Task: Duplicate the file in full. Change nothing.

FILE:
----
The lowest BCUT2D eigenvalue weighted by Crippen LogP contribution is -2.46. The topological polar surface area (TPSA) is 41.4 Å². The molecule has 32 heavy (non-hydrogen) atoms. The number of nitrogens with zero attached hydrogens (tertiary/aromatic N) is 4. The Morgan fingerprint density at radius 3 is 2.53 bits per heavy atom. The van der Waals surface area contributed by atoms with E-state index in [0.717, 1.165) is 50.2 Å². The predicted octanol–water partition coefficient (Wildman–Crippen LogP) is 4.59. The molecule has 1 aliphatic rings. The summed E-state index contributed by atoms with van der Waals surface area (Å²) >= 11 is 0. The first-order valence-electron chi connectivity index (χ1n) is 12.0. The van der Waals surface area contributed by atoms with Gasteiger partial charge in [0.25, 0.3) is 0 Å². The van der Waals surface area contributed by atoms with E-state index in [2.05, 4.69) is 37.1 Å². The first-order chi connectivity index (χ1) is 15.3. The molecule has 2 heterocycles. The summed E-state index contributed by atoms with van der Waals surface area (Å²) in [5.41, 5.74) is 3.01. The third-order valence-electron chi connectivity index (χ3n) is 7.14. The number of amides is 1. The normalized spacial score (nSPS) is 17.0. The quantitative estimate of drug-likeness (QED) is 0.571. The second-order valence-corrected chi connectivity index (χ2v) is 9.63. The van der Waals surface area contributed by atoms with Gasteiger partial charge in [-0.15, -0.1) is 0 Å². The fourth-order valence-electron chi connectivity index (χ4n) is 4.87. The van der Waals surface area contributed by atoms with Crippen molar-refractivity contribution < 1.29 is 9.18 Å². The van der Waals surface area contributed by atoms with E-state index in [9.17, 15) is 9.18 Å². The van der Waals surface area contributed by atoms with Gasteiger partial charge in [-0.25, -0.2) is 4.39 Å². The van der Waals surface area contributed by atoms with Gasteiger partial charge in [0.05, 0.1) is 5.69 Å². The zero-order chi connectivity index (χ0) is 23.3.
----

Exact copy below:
The lowest BCUT2D eigenvalue weighted by Crippen LogP contribution is -2.46. The topological polar surface area (TPSA) is 41.4 Å². The molecule has 32 heavy (non-hydrogen) atoms. The number of nitrogens with zero attached hydrogens (tertiary/aromatic N) is 4. The Morgan fingerprint density at radius 3 is 2.53 bits per heavy atom. The van der Waals surface area contributed by atoms with E-state index in [0.717, 1.165) is 50.2 Å². The predicted octanol–water partition coefficient (Wildman–Crippen LogP) is 4.59. The molecule has 1 aliphatic rings. The summed E-state index contributed by atoms with van der Waals surface area (Å²) >= 11 is 0. The first-order valence-electron chi connectivity index (χ1n) is 12.0. The van der Waals surface area contributed by atoms with Gasteiger partial charge in [0.25, 0.3) is 0 Å². The van der Waals surface area contributed by atoms with E-state index in [2.05, 4.69) is 37.1 Å². The first-order chi connectivity index (χ1) is 15.3. The molecule has 2 heterocycles. The summed E-state index contributed by atoms with van der Waals surface area (Å²) in [5.41, 5.74) is 3.01. The third-order valence-electron chi connectivity index (χ3n) is 7.14. The number of amides is 1. The normalized spacial score (nSPS) is 17.0. The quantitative estimate of drug-likeness (QED) is 0.571. The second-order valence-corrected chi connectivity index (χ2v) is 9.63. The van der Waals surface area contributed by atoms with Gasteiger partial charge in [-0.15, -0.1) is 0 Å². The fourth-order valence-electron chi connectivity index (χ4n) is 4.87. The van der Waals surface area contributed by atoms with Crippen molar-refractivity contribution < 1.29 is 9.18 Å². The van der Waals surface area contributed by atoms with E-state index in [9.17, 15) is 9.18 Å². The van der Waals surface area contributed by atoms with Gasteiger partial charge in [-0.25, -0.2) is 4.39 Å². The van der Waals surface area contributed by atoms with Gasteiger partial charge in [0.05, 0.1) is 5.69 Å². The zero-order chi connectivity index (χ0) is 23.3.